Journal of Orthopaedics Trauma Surgery and Related Research

Journal of Orthopaedics Trauma Surgery and Related Research

An Official Journal of Polish Society of Orthopaedics and Traumatology

e-ISSN: 2449-9145

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Department of Orthopaedics, DMCH Ludhiana, India
*Correspondence: RAJNISH GARG, Department of Orthopaedics, DMCH Ludhiana, India,

Received: 21-Dec-2021, Manuscript No. jotsrr-21-50375; Editor assigned: 04-Jan-2022, Pre QC No. jotsrr-21-50375; Accepted Date: Jan 18, 2022 ; Reviewed: 07-Jan-2022 QC No. 50375; Revised: 18-Jan-2022, Manuscript No. jotsrr-21-50375; Published: 25-Jan-2022, DOI: 10.37532/1897-2276.2022.17(1).67

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Introduction: Intertrochanteric fractures make up 45 percent of all hip fractures and are the major cause of disability in elderly. Mainstay of treatment of intertrochanteric fractures is internal fixation but in recent years hemiarthroplasty has emerged as one of the treatment modalities for unstable fractures. Aims and objectives: To compare the functional outcome of internal fixation and hemiarthroplasty in the intertrochanteric fractures in geriatric population.
Materials and methods: We prospectively evaluated the clinical and functional outcomes of internal fixation and hemiarthroplasty in patients with unstable intertrochanteric fractures. 55 patients underwent internal fixation and 30 patients hemiarthroplasty. The patients were followed up for six months and functionally assessed using the Harris hip score.
Results: Both the groups were comparable with respect to demographic data. Eight patients were lost to follow up and nine patients expired within six months. Harris hip score analysis revealed statistically significant difference in favor of hemiarthroplasty group within the first three months. However, this was reversed at six months analysis of Harris hip score.
Conclusion: Although cases with hemiarthroplasty achieved a better level of activity in the beginning, cases with internal fixation reached a comparable level of activity within a short period of time, faster than those treated with hemiarthroplasty, displaying a better level of activity in the end.


hip fractures, internal fixation, hemiarthroplasty


Hip fractures are an increasingly significant public health problem and the incidence is on the rise due to the increase in the life expectancy and osteoporosis in geriatric population. Out of 45 percent hip fractures comprising Intertrochanteric Fractures (ITF), 40 percent of these are unstable and associated with 20 percent mortality [1]. The treatment options for unstable ITF include internal fixation and hemiarthroplasty. The failure rate of unstable ITF with poor bone quality treated with internal fixation is a major concern. Also, general complications such as pulmonary embolism, Deep Vein Thrombosis (DVT) and pneumonia due to prolonged recumbence and procedure related complications as sliding, Varus displacement, nail pull out and screw breakage are encountered in the elderly patients with osteoporotic bones [2].

Implant selection remains to be conflicting issue in the surgical treatment of these fractures. Internal fixation with minimal invasive surgical method is considered more appropriate for geriatric population [3]. However, hemiarthroplasty has the advantage of load bearing ambulation in the early post-operative period. Closed reduction and internal fixation protects the fracture hematoma [4]. Internal fixation with Proximal Femoral Nailing (PFN) has less complications occurring in relation to surgical trauma, blood loss, infection and injury location [5]. There is always a dilemma in surgeon’s mind between the internal fixation and hemiarthroplasty in the elderly patients.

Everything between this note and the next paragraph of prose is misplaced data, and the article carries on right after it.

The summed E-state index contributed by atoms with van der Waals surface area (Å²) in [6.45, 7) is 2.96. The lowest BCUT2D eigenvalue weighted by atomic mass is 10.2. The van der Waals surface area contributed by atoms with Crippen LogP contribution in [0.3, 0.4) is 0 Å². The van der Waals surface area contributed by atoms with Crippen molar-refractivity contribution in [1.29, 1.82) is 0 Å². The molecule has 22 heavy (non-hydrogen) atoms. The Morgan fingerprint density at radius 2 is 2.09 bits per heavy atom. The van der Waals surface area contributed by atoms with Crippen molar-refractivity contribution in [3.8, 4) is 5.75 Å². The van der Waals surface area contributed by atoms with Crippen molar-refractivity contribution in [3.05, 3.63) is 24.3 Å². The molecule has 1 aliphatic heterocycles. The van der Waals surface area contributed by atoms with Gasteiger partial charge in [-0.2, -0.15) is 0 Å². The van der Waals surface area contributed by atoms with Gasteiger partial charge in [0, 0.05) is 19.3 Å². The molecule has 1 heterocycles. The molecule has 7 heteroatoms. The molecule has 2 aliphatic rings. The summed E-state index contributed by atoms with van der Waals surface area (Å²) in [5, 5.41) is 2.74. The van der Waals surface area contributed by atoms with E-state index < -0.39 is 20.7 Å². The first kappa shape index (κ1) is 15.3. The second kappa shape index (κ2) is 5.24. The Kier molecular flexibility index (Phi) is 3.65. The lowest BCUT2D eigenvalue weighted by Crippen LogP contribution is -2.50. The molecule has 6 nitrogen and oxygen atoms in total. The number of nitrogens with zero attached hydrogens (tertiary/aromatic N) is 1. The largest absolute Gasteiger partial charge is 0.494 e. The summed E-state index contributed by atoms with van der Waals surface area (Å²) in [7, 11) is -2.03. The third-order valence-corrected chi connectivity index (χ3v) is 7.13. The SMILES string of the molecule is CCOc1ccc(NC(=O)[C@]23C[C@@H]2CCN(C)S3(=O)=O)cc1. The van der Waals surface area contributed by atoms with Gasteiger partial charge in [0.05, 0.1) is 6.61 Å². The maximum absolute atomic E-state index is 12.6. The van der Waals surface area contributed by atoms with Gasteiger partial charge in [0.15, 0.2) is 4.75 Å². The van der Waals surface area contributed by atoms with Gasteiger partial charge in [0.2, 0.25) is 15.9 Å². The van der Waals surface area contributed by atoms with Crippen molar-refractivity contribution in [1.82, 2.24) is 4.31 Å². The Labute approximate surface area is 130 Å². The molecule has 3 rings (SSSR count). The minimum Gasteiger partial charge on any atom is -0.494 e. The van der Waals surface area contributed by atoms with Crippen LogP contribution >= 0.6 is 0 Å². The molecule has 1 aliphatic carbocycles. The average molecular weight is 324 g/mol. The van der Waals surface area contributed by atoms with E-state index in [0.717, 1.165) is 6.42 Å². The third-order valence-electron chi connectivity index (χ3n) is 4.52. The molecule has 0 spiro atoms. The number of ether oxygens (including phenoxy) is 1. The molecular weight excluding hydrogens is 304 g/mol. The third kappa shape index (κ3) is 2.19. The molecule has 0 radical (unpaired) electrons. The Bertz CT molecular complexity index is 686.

The purpose of this study was to compare the functional outcome of internal fixation versus the hemiarthroplasty in the unstable intertrochanteric fractures in elderly patients and to formulate the future guidelines for its treatment.

Patients and Methods

Ethical clearance was obtained from the hospital ethics committee and institutional board to conduct a prospective study of patients who would present with intertrochanteric fractures.

From July 2018 to April 2020, a total of 154 patients of intertrochanteric fractures presented to our department out of which 85 patients with unstable intertrochanteric fractures were enrolled in study. Any patient age less than 60 years, poly-trauma cases, and immobility before fracture were excluded. Preoperative evaluations were undertaken with particular regards to diagnosis, general and local condition, the disability extent and necessary investigations were done. Patients were explained in detail about the benefits and risk of both the procedures. 30 patients underwent hemiarthroplasty, 33 were treated with dynamic hip screw and 22 with proximal femoral nail. Patients were followed up for six months. At the end of study eight patients expired and seven were lost to follow up. Total of 77 patients were evaluated separately in the demographic profile, blood loss, time of operation, time of trauma to surgery. Comorbidities, mean time of stay, day of partial weight bearing, day of full weight bearing, time to union. Functional status was assessed by using Harris hip score at six months.